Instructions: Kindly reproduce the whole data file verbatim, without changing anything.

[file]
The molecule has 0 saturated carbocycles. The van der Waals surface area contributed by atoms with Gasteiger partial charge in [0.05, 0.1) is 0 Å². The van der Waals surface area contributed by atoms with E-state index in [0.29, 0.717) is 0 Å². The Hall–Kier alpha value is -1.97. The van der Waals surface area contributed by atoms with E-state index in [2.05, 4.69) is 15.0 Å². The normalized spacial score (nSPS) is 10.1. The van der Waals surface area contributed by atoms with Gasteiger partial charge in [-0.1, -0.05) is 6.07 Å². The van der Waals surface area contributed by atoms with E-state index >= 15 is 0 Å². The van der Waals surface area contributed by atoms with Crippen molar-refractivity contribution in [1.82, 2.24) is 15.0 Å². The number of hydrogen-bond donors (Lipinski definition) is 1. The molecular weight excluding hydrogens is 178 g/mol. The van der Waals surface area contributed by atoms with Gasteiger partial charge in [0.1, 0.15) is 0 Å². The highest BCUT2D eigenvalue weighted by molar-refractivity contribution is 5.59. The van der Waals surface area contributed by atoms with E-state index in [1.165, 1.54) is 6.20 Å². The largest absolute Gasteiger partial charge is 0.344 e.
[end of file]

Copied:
The molecule has 0 saturated carbocycles. The van der Waals surface area contributed by atoms with Gasteiger partial charge in [0.05, 0.1) is 0 Å². The van der Waals surface area contributed by atoms with E-state index in [0.29, 0.717) is 0 Å². The Hall–Kier alpha value is -1.97. The van der Waals surface area contributed by atoms with E-state index in [2.05, 4.69) is 15.0 Å². The normalized spacial score (nSPS) is 10.1. The van der Waals surface area contributed by atoms with Gasteiger partial charge in [-0.1, -0.05) is 6.07 Å². The van der Waals surface area contributed by atoms with E-state index >= 15 is 0 Å². The van der Waals surface area contributed by atoms with Crippen molar-refractivity contribution in [1.82, 2.24) is 15.0 Å². The number of hydrogen-bond donors (Lipinski definition) is 1. The molecular weight excluding hydrogens is 178 g/mol. The van der Waals surface area contributed by atoms with Gasteiger partial charge in [0.1, 0.15) is 0 Å². The highest BCUT2D eigenvalue weighted by molar-refractivity contribution is 5.59. The van der Waals surface area contributed by atoms with E-state index in [1.165, 1.54) is 6.20 Å². The largest absolute Gasteiger partial charge is 0.344 e.